I’m a playwright and translator. A devout memeber of the Dramatists Guild. My plays have been produced across the country and in a couple places overseas.
I applied to a devleopment opportunity in New York City. Never been there before. Often I am outside the US and when I’m in the US, it’s not in New York City. It’s a lot closer to Salt Lake City. My play is about Mormon lesbians taking down Trump. It is the universal story.
So I applied to the opportunity via Submittable and I got a response:
A couple of things: a) I’m not a subway ride away from this theatre and b) My name has never been, is not, nor will never be “Leigh.”
Oh, yeah, my play is called The Great Porn Caper. And it is awesome. You should probably know by now my name is Bryan. I’m the guy running this blog. Or maybe it runs me.
Oh STFU. You meant “Leigh” – and I should explain that yes, this is indeed a self-production residency, but they’re supposed to provide the place, the tools, and the know-how (they call it a mentorship).
I really wanted to say I was located in his garage. That would just be creepy. But I told him the truth.
Thanks for explaining this to me. Because I’m a child and don’t understand things. Talking down to people is so sexy!
I totally put the name and theatre up there, but then I wussed out. Meh. I’m going to use carbs to deal with my negative emotions:
And no, I don’t have plans to go to NYC. Especially not for this über-tugs.
This isn’t the worst horror story I have. Hell, it ain’t even the most entertaining, but it is symbolic of the innate spankshaftedness of American theatre arrogance.
Do you have a theatre horror story??? Feel free to share it. You can remain anonymous.
Today’s play is brought to us by the Child Health Organization of America which in 1921 published Health plays for school children as developed by teachers and pupils in public schools of Greater New York.
It’s every bit as entertaining as the title implies.
The purpose is good, teaching children to be healthy through drama. However, it lends itself to supreme goofiness, especially considering half of the plays are pushing milk onto little kids.
In fact, there are so many of these milk plays, that today we’re doing a “milk only” special.
Unknown Playwrights: The Milk Edition
The Wizardry of Milk
Our first play, The Wizardry of Milk by Rae Abraham is a doozy.
Today’s word of the day: Farmerette.
And now something for the ladies:
This play is exceedingly basic. The Milk Wizard shows up and telles everyone to drink guess what? And like a bunch of sheeple, they agree.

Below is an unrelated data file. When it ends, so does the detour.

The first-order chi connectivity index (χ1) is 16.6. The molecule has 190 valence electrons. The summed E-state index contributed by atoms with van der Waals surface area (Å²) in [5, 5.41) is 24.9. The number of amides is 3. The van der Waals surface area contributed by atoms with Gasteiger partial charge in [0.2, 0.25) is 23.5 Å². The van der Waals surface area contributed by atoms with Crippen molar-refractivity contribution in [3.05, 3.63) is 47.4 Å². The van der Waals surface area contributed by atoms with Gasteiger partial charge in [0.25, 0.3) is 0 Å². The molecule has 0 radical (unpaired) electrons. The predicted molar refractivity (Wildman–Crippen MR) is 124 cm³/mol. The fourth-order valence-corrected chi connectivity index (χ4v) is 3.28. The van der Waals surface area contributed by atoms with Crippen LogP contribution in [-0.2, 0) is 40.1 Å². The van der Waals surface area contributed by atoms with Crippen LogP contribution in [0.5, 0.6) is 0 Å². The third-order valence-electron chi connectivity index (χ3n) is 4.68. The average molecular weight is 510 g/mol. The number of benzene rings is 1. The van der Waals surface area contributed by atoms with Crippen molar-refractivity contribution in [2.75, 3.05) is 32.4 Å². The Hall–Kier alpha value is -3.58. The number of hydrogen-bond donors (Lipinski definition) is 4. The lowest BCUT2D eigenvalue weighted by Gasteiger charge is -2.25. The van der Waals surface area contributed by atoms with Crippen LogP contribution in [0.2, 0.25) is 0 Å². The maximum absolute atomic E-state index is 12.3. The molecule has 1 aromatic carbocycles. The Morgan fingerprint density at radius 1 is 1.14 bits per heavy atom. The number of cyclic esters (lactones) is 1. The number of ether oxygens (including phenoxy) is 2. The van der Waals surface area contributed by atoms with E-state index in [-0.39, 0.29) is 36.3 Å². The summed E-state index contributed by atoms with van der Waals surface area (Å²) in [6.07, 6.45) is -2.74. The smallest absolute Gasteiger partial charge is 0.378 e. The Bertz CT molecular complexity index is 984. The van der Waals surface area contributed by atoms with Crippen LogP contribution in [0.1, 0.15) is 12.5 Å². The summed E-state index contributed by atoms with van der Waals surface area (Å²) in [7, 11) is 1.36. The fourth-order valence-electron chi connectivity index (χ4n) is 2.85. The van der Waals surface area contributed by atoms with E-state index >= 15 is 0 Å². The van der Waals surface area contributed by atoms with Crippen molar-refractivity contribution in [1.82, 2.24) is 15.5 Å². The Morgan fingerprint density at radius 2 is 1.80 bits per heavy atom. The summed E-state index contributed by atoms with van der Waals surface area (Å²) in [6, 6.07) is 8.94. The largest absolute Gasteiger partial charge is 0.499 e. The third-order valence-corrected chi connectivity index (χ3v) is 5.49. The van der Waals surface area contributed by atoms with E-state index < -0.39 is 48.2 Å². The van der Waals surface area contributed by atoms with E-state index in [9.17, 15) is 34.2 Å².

In the aftermath of the massive bloodletting known as World War I, patriotism was high on milk’s virtues:
At the end the Milk Wizard lectures the audience, because everyone loves self-righteous plays:
Of course oat meal makes one strong. Just look at it.
I just want to throw out there that Milk even makes cameos in the other plays. For example, in Estelle Silverman’s The Carpenters’ Union – milk shows up at the end…and the children are forced to write the word MILK with their bodies like some twisted, calcium-rich version of YMCA.
Isabel H. Huggins can claim the next piece, Our Friend Milk, which is slightly more entertaining than Our Friend Formaldehyde.
A couple of things: That girl dressed like milk is nobody’s friend.
And how often did the poor child have to break their bones until mommy “tired” of it? Like 5? 12?
I wanna throw balls…
Know thy enemy.
Side effect of not drinking milk: Dreams of being chased by a bull.
So the Happy Children confront the Unhappy Children.
Say what??? If the Happy Children are all like this dweeb, no wonder the other children are unhappy.
All the Happy Children use peer pressure.
Milk obtains another innocent child’s soul.
Isabella H. Huggins is listed in the 1920 NYC school teachers’ directory. She graduated from what is now Drexel University in 1900 and in 1904 was listed as a teacher of cookery in NYC. She apparently resigned in 1909.
The Magic Milk Game
Nor nearly as entertaining at The Skin Game, Victoria Heindel’s The Magic Milk Game offers the following:
Well, your name is Fat. Just sayin’.
Dr. Milk Bottle
Minnie H. Niemeier’s Dr. Milk Bottle is a bizarre climax to this little book of plays.
Run, “vitamines” – RUN!!!!
Seriously. This character looks like the offspring of Dr. Giggles and a milk bottle.